Let kids use painters tape to create a design on walls or floors. It is easily removed.
Decorate white t-shirts with fabric markers. This set on Amazon is child-safe and non-toxic.
Make bean bags out of fabric scraps. If you don’t sew, you can use old socks. Fill them with rice or dried beans, if you can spare these grocery staples, and tie them closed with dental floss.
Out of coloring books? Print free coloring sheets you find online.
Make tie-dyed t-shirts. (Instructions here.)
Repurpose all of those boxes your deliveries are coming in. Let kids use them to build a fort or a robot. Or help them create a car, a rocket ship, or a boat — you can help with the cutting. Little kids can decorate a box creatively to use as a toybox or storage in their own room.
Play indoor games and other activities that incorporate movement.
Have a dance party. Teach each other new steps or make some up. Jitterbug, anyone?
Do the Hokey-Pokey.
Teach teens to play Charades as a family activity.
With kids too young to play classic Charades, have them pantomime an animal while everyone else guesses what it is.
Give the kids a paper bag filled with random objects and have them create a skit together, using all the objects. (Or have them make up a story.)
Have a “snowball” fight with balled-up, crumpled paper. I have teacher friends who let kids do this to work off some excess energy.
Play Simon Says.
Play a simple toss game with bean bags you make or buy. Choose the size of the target container (and the distance kids must stand back) according to age and skill level.
If you have bubble wrap around, let kids pop the bubbles or stomp on them.
Blow up an air mattress and use it for a trampoline.
Put on a fashion show or costume costume. Let kids put together an outfit from their own closet and show it off by walking down the “runway” while you cheer them on.
Play Hide ‘n Seek. People can hide, or you can hide a stuffed animal and let the kids search.
Keep a balloon up in the air for as long as possible, without letting it touching the ground.
Choose from these miscellaneous activities that include the obvious choices.
Do jigsaw puzzles together.
Play board games or Jenga.
Teach your kids classic card games. Play gin rummy for pennies.
Have a singalong. Let everyone have a turn picking a song.
Pick a song you loved when you were growing up and teach everyone the words. If you don’t have it in a current playlist, you can find it on Spotify.
Make a time capsule and hide it in the attic or bury in the yard. Let kids decide what to put in it. Talk about what times are like now and what people in the future might think when they find the capsule.
Paint each others fingernails and toenails.
Paint each others faces. You can order face paints, or just use lipstick and eyeliner that you have on hand.
Play Hangman. (Or Tic-Tac-Toe for little kids.)
Look through old family photo albums together. Try to explain the clothing and hairstyles of the day.
Build a fort in the living room by throwing some blankets over a folding table. Give them a flashlight and let them hang out there while you try to get some work done.
Play Twenty Questions.
Play I-Spy, looking for objects that are a certain color or that start with a certain letter.
Eat dinner or play board games or read a story out loud with the lights out, by candlelight. For some reason this is a novelty that kids love.
Make a collaborative drawing. One person draws a shape, and then the next, taking turns until the picture is finished.
Write a collaborative story the same way. Each person tells one line of the story, letting it go in unexpected directions. You can do this even with little kids. Write it down as you go, and then make a big ceremony out of reading it back.
Write actual letters, on stationery you make yourselves. Send them to friends and relatives.
Dress up in fancy clothes and have a tea party. Let everyone introduce themselves with a new name, and play a new character. Speak with accents.
Make capes and dress up like super heroes. Talk about what super-power you have (or want), and how you could use it.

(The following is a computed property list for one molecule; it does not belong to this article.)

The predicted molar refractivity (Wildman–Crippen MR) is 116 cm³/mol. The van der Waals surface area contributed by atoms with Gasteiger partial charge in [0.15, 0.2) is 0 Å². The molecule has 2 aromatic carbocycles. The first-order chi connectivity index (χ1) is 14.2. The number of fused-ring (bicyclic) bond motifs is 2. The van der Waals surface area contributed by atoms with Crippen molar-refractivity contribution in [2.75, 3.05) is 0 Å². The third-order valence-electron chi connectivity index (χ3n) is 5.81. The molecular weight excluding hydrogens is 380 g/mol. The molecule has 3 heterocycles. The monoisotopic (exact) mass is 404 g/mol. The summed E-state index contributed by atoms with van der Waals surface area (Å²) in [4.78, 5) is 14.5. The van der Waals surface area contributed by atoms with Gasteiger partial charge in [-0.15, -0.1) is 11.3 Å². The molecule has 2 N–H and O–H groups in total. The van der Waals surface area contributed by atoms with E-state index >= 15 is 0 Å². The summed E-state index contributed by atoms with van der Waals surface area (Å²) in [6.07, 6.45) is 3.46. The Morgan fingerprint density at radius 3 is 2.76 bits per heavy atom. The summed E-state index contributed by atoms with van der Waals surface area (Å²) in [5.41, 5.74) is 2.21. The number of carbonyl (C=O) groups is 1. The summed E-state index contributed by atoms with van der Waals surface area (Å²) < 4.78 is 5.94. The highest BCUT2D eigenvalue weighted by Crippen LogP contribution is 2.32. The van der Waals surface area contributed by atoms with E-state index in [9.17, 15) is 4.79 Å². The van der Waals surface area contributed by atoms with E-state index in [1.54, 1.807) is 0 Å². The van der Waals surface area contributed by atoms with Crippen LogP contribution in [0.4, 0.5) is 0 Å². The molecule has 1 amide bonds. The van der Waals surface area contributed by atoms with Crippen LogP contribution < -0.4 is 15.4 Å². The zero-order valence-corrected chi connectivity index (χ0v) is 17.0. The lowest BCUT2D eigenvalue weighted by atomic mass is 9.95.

Read stories out loud.
Do crossword puzzles and word-find games. You can find printables for kids here, or google for others.
Teach kids basic skills from a craft or hobby you’re good at. When I was 8 or 9, I’d sit quietly forever practicing embroidery stitches.
Play memory games using word chains. One person starts with a phrase like, “I’m going on a picnic and I’m going to bring apples.” The next person repeats the phrase and adds an item, and it keeps going — with everyone trying to remember and repeat the previous chain, while adding an item. You can play with any category, or make it harder by requiring each new item to start with the next letter of the alphabet (apples, bagels, candy, etc.) You can find other age-appropriate ideas for different types of memory games here.
Don’t forget about kitchen-y activities. Not all of them involve food, and if you’re home-schooling, some can be incorporated into science lessons.
Make your own play-dough. This is time-tested recipe my mother used to use: Mix 1 cup of flour, 1/2 cup salt, 2 teaspoons cream of tartar, 1 cup of warm water, 1 tablespoon of vegetable oil. Stir over low heat until it balls up. Cool. Divide into 3 or 4 parts and add different food colors to each. (Instructions here, or google for variations.)
Make homemade slime. It may not be quite the rage it was a few years ago, but maybe it’s time to bring it back. (Instructions here, or google for variations.)
Teach older kids how to follow steps in a recipe and how to measure. Start with something simple, like brownies.
Make homemade butter. I remember doing this in kindergarten. You just pour heavy cream into a large jar with a tight-fitting lid, and then take turns shaking it. We all sat in a circle, shook the jar till our arm was tired, and then passed it to the next person. We ate our homemade butter on salty Ritz crackers afterward. (You’ll have to pour off some remaining liquid, which is buttermilk. Instructions for the activity here.)
Let little kids make Jello or pudding from a box.
Make peanut butter and jelly sandwiches, then cut them into fancy shapes with cookie cutters.
Freeze your own popsicles out of fruit juice or Kool-aid.
If you’re making your own hand sanitizer or disinfectant wipes, let kids help.
Play restaurant, and let the kids pretend to be the cook and servers. Let them bring you cheese and crackers.
Perform science experiments. Start with these — then google for more or order a book.
Make rock candy by growing sugar crystals in a glass. You probably did this as a kid — if not, you can find instructions here.